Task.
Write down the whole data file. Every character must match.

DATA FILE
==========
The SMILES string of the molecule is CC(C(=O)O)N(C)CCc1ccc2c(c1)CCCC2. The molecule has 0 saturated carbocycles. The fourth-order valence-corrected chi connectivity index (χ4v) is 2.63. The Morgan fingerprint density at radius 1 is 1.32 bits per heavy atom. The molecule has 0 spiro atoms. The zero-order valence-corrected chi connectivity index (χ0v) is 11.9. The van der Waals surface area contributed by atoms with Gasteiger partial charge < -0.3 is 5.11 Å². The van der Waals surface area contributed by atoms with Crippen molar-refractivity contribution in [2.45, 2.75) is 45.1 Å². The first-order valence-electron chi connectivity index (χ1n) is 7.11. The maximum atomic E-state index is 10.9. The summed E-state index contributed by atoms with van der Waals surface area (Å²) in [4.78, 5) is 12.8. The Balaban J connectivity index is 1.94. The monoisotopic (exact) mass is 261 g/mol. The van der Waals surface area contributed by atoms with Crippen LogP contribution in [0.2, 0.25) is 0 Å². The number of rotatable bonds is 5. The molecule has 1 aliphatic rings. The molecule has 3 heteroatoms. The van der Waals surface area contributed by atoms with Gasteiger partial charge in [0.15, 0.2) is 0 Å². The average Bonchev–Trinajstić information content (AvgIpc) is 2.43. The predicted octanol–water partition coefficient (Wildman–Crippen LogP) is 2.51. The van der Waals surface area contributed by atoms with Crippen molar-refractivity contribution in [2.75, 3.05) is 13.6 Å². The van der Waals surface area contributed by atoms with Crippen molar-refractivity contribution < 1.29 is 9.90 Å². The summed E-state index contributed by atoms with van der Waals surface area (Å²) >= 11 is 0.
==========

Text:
The SMILES string of the molecule is CC(C(=O)O)N(C)CCc1ccc2c(c1)CCCC2. The molecule has 0 saturated carbocycles. The fourth-order valence-corrected chi connectivity index (χ4v) is 2.63. The Morgan fingerprint density at radius 1 is 1.32 bits per heavy atom. The molecule has 0 spiro atoms. The zero-order valence-corrected chi connectivity index (χ0v) is 11.9. The van der Waals surface area contributed by atoms with Gasteiger partial charge < -0.3 is 5.11 Å². The van der Waals surface area contributed by atoms with Crippen molar-refractivity contribution in [2.45, 2.75) is 45.1 Å². The first-order valence-electron chi connectivity index (χ1n) is 7.11. The maximum atomic E-state index is 10.9. The summed E-state index contributed by atoms with van der Waals surface area (Å²) in [4.78, 5) is 12.8. The Balaban J connectivity index is 1.94. The monoisotopic (exact) mass is 261 g/mol. The van der Waals surface area contributed by atoms with Crippen LogP contribution in [0.2, 0.25) is 0 Å². The number of rotatable bonds is 5. The molecule has 1 aliphatic rings. The molecule has 3 heteroatoms. The van der Waals surface area contributed by atoms with Gasteiger partial charge in [0.15, 0.2) is 0 Å². The average Bonchev–Trinajstić information content (AvgIpc) is 2.43. The predicted octanol–water partition coefficient (Wildman–Crippen LogP) is 2.51. The van der Waals surface area contributed by atoms with Crippen molar-refractivity contribution in [2.75, 3.05) is 13.6 Å². The van der Waals surface area contributed by atoms with Crippen molar-refractivity contribution < 1.29 is 9.90 Å². The summed E-state index contributed by atoms with van der Waals surface area (Å²) >= 11 is 0.